So, we flew into Boston, in heavy snow, after spending much of one Friday evening
in the Newark airport feasting on airport hot-dogs and popcorn. It
was already nearly midnight and we had a two hour drive to Waterville Valley.
After renting the car, we spent about 10 minutes trying to thaw the trunk
out enough to open, but eventually we gave up and just piled the luggage
in the back seat. As it turns out there were no fast food restaurants
still open anywhere in the Boston area as far as we could tell, and believe
me we got off at nearly every exit to check. So we just decided to
worry about it later and drove into New Hampshire. As it turns out,
rest areas in New Hampshire close their rest rooms after midnight.
I'm not sure why they do this, but it can be very annoying. Luckily
the third rest area was still open. We didn't want to push our luck
so we ate there too. Pop tarts and Fruit Pies are at least as nutritious
as hot dogs. Anyhow, we did finally arrive at the hotel, around 2:00
in the morning and I should add, it was still snowing. The view
from our hotel is shown at left; the actual mountain is way off in the
The skiing turned out to be pretty nice once we figured out the cardinal rule
of Waterville Valley which is: don't ski all the way to the bottom of
the mountain. The picture here shows the view from the lodges at
the bottom and as you can see if you look closely, the mountains levels off
a bit way up there and then past that is another set of slopes going up.
Actually, there's yet another set past that but it's way up there in the
fog. Anyhow, as long as one doesn't return to the scene of this picture,
one can get on a ski lift fairly easily. Way up there at the top
is the Schwendi Hutte, which is not only fun to say, but it's warm and
serves good food (except for the potato salad). Other things to do
in Waterville Valley mostly includes ice skating with every small child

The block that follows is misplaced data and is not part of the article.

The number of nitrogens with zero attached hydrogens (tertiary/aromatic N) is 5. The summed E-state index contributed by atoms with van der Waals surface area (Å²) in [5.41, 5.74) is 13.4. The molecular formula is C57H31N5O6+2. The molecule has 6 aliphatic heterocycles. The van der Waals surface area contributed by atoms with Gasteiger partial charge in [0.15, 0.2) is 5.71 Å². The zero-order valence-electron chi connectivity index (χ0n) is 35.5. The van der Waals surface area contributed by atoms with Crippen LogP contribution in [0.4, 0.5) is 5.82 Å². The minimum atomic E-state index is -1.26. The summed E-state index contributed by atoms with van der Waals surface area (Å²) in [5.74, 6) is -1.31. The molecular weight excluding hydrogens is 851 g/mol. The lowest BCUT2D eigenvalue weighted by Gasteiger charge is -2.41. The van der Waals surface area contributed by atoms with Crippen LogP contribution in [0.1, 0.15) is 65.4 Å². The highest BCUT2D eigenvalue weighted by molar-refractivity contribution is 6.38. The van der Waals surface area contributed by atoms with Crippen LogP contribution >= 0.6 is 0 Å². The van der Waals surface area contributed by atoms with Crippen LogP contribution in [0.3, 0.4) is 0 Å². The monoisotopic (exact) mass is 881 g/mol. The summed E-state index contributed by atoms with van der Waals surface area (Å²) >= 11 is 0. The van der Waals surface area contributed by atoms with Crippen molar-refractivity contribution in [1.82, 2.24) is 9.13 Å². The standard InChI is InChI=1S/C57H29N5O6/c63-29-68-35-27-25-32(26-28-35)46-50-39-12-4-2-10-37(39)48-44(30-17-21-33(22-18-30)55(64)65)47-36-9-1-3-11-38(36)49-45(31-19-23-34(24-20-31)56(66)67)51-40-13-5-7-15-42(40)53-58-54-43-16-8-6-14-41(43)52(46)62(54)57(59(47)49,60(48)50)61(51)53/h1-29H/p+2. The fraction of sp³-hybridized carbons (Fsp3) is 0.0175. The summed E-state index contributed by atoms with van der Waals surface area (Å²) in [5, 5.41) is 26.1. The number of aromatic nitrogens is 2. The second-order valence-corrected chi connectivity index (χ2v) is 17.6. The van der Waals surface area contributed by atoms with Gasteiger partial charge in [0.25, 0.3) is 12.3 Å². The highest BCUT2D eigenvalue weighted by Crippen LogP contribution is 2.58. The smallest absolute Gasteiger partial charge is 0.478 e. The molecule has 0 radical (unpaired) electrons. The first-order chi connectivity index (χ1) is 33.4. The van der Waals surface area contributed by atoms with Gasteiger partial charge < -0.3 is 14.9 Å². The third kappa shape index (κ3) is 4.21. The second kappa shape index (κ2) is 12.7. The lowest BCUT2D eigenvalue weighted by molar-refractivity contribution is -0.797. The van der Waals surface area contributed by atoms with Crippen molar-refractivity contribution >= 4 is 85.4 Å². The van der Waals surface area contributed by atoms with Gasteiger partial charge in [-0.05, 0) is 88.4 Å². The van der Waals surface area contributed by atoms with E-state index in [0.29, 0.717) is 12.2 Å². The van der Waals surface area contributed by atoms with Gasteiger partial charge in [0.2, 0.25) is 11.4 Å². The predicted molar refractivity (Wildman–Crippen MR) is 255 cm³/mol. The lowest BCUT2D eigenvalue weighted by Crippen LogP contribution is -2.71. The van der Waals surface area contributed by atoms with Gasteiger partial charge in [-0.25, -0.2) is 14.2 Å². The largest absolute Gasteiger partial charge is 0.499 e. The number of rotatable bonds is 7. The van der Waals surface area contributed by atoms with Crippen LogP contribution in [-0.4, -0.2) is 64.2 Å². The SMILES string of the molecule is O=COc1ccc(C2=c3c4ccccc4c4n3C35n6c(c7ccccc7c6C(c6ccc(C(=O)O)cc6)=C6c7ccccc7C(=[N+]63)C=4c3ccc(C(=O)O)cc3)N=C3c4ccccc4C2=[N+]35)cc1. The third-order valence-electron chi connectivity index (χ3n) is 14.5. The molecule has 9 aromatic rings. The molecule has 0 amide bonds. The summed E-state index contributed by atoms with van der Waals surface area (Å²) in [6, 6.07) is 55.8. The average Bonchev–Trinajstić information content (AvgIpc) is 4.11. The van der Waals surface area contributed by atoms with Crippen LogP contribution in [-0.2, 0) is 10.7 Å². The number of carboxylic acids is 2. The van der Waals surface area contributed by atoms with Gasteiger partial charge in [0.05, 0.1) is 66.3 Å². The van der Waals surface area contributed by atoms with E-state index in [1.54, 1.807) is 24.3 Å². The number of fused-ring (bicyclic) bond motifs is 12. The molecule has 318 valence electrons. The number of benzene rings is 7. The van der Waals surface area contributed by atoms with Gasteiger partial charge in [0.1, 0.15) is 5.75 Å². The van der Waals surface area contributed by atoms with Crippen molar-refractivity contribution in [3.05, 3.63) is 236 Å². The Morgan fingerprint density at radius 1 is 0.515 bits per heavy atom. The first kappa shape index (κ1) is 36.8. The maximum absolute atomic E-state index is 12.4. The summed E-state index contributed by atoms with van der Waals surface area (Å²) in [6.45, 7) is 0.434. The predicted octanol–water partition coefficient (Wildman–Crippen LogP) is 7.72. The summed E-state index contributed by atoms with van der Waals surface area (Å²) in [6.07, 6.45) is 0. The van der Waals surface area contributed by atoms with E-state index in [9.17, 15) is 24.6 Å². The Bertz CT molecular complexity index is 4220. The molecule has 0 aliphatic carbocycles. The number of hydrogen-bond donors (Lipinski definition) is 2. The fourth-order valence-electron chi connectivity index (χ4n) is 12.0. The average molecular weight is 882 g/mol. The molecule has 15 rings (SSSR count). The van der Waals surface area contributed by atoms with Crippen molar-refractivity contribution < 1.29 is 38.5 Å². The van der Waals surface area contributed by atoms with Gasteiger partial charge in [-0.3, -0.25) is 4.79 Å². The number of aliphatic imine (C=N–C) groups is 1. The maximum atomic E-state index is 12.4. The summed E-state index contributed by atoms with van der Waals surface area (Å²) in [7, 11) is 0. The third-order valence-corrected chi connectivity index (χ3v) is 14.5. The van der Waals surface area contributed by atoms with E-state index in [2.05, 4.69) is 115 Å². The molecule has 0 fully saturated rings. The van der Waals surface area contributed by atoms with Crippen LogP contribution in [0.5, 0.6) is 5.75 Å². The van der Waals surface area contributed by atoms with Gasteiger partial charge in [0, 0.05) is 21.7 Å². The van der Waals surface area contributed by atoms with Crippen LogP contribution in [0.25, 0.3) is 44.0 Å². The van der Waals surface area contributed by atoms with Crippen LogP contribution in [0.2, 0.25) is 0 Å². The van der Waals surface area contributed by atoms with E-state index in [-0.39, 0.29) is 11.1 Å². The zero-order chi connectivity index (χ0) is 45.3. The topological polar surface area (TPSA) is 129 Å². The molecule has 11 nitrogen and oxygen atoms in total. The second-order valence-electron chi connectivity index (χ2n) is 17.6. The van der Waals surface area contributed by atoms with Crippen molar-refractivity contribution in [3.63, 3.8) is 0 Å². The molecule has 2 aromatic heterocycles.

in northern New Hampshire, or alternatively you can sit in a hot tub with
every teenager in northern New Hampshire. We chose to do neither
of these things, opting instead to sit in the hotel pub and play darts
and Jenga (we only lost one piece behind the bar) and listen to local bands
do bad covers of Credence Clearwater Revival songs (and worse covers of
Dave Matthews). It was a comfy, mellow pub with a quiet and tolerant
There's not much in the immediate vicinity of Waterville Valley. However,
we did journey to nearby Loon Mountain one night (in driving snow) to partake
in snow tubing. Unfortunately we have no pictures as not many cameras
would've survived the experience of bouncing uncontrollably down an icy
slope on an inner tube. Besides, the better picture would've been
of one of the people who were unable to jump on top of a stationary inner
tube and landed on their face in the snow instead. Also relatively
nearby is the state capitol in Concord (shown here) which really is the
only thing of any interest in Concord as far as we could tell. The
drivers of Concord do however get a thumbs up for not running over David
as he took this picture.
And now we shall end this trip with a small history lesson. As we all
know by now, way back in 1770-something a couple of frisky farmers with
guns shot at some British soldiers and now we have our own currency.
Those shots were fired here (in this picture), on the Lexington green (it
is apparently green during other seasons), in front of the old and picturesque
Lexington church. The little gray monument lists all the "Americans"
who died in the battle (there were about seventeen or six or twelve or
some fairly low number). We sincerely hope everyone appreciates this
picture since we had to trek out into several feet of snow to take it.
There's a nice Minuteman statue at the other end of the green, but we would've
been killed in traffic had we tried to take a picture of it. Sorry.
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